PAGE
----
Every week, we do a little research of our own. We’re looking for scientists, professors, engineers, entrepreneurs—anybody, really—engaging in research and development across North Texas.
There’s plenty of good work being done. If you want to put R&D under your microscope, sign up for our e-newsletter.
UTA scientist works to battle malware from the hardware up
If you have a computer, you might worry about malware—malicious code inserted into its operating system via software files—infecting it and wreaking havoc.
A researcher at the University of Texas at Arlington is working on the problem in a unique way—combatting malware by building anti-malware code into computer hardware instead of counting on software to fight the digital battle.
Jiang Ming, a UTA associate professor of computer science and engineering, is building on discoveries he published in a 2018 paper with the help of a $174,998 National Science Foundation grant, according to a statement.
Through his new research, Ming hopes to develop a unique machine-learning model recorded on a chip at the hardware level. That approach would allow the recovery of a fully functional version of the original application programming interface (API) of the malware’s code.
The API is a set of clearly defined methods of communication among various software components. According to a statement, the ability to recover the unpacking code at the hardware level is more effective in preventing malware infection.
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UTSW research: How exercise might help slow brain deterioration
A new study from UT Southwestern Medical Center reports that exercising several times a week may delay brain deterioration in people with a high risk for Alzheimer’s disease.
Scientists are saying that the research deserves a further look to establish whether fitness can affect the progression of dementia, according to a statement.
The research found that people with an accumulation of amyloid beta in the brain—a hallmark of Alzheimer’s disease—showed slower degeneration in a region of the brain that’s crucial for memory if they regularly exercised for one year.
The exercise did not prevent the eventual spread of toxic amyloid plaques blamed for killing neurons in the brains of dementia patients, but the findings did suggest an intriguing possibility that aerobic workouts might slow down the effects of the disease if intervention occurs in the early stages, according to a statement.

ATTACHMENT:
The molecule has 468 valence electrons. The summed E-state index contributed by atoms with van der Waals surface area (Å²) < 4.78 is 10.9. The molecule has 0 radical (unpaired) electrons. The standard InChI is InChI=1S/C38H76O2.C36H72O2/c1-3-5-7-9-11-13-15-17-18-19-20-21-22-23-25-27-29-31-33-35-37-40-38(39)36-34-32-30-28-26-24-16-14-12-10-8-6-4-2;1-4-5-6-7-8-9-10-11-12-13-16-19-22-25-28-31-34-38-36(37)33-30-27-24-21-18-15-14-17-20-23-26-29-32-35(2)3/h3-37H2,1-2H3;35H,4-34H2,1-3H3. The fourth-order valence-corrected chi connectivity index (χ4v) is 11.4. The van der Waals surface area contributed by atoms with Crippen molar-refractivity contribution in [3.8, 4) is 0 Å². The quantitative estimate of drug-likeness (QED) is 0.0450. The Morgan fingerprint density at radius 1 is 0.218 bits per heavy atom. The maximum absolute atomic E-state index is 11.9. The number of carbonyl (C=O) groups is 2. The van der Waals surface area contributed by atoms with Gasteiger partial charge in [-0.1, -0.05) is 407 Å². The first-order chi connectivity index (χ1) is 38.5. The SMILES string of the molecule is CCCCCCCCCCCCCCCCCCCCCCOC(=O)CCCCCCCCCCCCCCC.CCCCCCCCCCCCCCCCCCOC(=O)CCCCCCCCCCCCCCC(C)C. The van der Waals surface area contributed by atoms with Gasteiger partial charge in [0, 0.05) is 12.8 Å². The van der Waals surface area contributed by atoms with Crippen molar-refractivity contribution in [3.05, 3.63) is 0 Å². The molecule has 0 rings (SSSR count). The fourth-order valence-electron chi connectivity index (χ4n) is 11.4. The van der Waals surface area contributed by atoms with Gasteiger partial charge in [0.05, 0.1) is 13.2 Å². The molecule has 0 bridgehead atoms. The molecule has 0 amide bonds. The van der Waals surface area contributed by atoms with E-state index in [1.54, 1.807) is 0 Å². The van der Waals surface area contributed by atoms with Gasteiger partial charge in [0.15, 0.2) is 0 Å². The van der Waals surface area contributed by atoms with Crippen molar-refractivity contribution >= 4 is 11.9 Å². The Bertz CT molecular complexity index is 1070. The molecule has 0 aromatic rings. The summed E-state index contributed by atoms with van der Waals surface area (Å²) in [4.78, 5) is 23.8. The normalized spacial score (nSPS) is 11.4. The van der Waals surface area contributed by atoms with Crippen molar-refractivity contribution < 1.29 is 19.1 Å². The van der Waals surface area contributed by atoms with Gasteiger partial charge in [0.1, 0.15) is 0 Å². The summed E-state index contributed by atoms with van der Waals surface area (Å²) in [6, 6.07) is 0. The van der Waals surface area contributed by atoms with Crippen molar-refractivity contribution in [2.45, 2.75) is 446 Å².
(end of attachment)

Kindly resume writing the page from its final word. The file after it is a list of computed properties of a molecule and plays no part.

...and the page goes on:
“What are you supposed to do if you have amyloid clumping together in the brain? Right now doctors can’t prescribe anything,” Dr. Rong Zhang, who led the clinical trial that included 70 participants ages 55 and older, said in a statement. “If these findings can be replicated in a larger trial, then maybe one day doctors will be telling high-risk patients to start an exercise plan. In fact, there’s no harm in doing so now.”
UNTHSC alumnus, current faculty member study e-cigarette injuries
There’s been a lot in the news lately about e-cigarettes and vaping, and work by an alumnus and a faculty member at the School of Public Health at the University of North Texas Health Science Center in Fort Worth is garnering some of that attention.
Media outlets have been giving some attention to a study led by Matthew Rossheim, an assistant professor at George Mason University and a 2014 UNTHSC graduate, and assisted by UNTHSC Public Health Dean Dennis Thombs, which concluded the number of injuries caused by electronic cigarettes is probably drastically underreported.
“We found that better surveillance of these injuries is much needed,” Rossheim said in a statement. “There are serious injuries occurring, such as people suffering 2nd or 3rd degree burns, losing teeth and suffering damage to their tongue and face. Bystanders have been injured by projectile injuries.”
A statement cited the example of a Fort Worth man who was killed in February when his e-cigarette exploded.
E-cigarettes use a rechargeable battery to heat a small element that vaporizes the e-liquid in the device. Most e-cigarettes use a cartridge, while vaporizers use a tank to hold the e-liquid, according to a statement.
To gather his data, Rossheim had to use his ingenuity.
“What Dr. Rossheim did was pretty clever,” Thombs said in a statement. “He created a set of keywords associated with e-cigarette explosions and found many more serious injuries than is being reported nationally.”
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